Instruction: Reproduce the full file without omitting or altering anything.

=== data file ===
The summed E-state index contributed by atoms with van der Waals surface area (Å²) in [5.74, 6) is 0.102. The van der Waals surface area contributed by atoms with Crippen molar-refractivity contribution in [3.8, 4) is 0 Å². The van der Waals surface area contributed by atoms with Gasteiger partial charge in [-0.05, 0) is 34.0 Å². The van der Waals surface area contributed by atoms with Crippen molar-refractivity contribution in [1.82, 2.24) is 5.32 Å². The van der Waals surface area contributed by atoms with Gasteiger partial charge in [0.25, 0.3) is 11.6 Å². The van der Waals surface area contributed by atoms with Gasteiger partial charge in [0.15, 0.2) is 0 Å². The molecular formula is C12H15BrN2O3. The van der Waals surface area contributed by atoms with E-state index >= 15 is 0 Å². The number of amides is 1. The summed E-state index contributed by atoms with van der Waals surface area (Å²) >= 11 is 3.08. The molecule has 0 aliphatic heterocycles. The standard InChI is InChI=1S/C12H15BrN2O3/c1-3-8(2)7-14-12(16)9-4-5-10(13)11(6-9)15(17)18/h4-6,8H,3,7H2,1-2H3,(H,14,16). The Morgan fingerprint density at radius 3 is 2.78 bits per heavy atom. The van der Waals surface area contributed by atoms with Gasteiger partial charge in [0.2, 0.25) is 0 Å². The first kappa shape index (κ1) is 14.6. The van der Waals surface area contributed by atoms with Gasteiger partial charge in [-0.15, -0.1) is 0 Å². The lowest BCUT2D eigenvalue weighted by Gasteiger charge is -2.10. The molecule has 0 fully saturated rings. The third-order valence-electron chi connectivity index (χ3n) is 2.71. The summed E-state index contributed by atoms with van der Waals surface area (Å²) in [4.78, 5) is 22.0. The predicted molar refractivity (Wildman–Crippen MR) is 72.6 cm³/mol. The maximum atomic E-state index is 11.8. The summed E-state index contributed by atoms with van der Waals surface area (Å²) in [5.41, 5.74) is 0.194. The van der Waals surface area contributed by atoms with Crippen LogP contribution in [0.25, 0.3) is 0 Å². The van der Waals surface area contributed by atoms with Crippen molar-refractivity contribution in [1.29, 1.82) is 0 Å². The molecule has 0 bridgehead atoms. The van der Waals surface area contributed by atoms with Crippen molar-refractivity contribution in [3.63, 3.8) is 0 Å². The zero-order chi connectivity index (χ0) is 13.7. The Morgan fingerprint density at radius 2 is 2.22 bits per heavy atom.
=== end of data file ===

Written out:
The summed E-state index contributed by atoms with van der Waals surface area (Å²) in [5.74, 6) is 0.102. The van der Waals surface area contributed by atoms with Crippen molar-refractivity contribution in [3.8, 4) is 0 Å². The van der Waals surface area contributed by atoms with Gasteiger partial charge in [-0.05, 0) is 34.0 Å². The van der Waals surface area contributed by atoms with Crippen molar-refractivity contribution in [1.82, 2.24) is 5.32 Å². The van der Waals surface area contributed by atoms with Gasteiger partial charge in [0.25, 0.3) is 11.6 Å². The van der Waals surface area contributed by atoms with Gasteiger partial charge in [0.15, 0.2) is 0 Å². The molecular formula is C12H15BrN2O3. The van der Waals surface area contributed by atoms with E-state index >= 15 is 0 Å². The number of amides is 1. The summed E-state index contributed by atoms with van der Waals surface area (Å²) >= 11 is 3.08. The molecule has 0 aliphatic heterocycles. The standard InChI is InChI=1S/C12H15BrN2O3/c1-3-8(2)7-14-12(16)9-4-5-10(13)11(6-9)15(17)18/h4-6,8H,3,7H2,1-2H3,(H,14,16). The Morgan fingerprint density at radius 3 is 2.78 bits per heavy atom. The van der Waals surface area contributed by atoms with Gasteiger partial charge in [0.2, 0.25) is 0 Å². The first kappa shape index (κ1) is 14.6. The van der Waals surface area contributed by atoms with Gasteiger partial charge in [-0.15, -0.1) is 0 Å². The lowest BCUT2D eigenvalue weighted by Gasteiger charge is -2.10. The molecule has 0 fully saturated rings. The third-order valence-electron chi connectivity index (χ3n) is 2.71. The summed E-state index contributed by atoms with van der Waals surface area (Å²) in [4.78, 5) is 22.0. The predicted molar refractivity (Wildman–Crippen MR) is 72.6 cm³/mol. The maximum atomic E-state index is 11.8. The summed E-state index contributed by atoms with van der Waals surface area (Å²) in [5.41, 5.74) is 0.194. The van der Waals surface area contributed by atoms with Crippen LogP contribution in [0.25, 0.3) is 0 Å². The van der Waals surface area contributed by atoms with Crippen molar-refractivity contribution in [1.29, 1.82) is 0 Å². The molecule has 0 bridgehead atoms. The van der Waals surface area contributed by atoms with Crippen molar-refractivity contribution in [3.63, 3.8) is 0 Å². The zero-order chi connectivity index (χ0) is 13.7. The Morgan fingerprint density at radius 2 is 2.22 bits per heavy atom.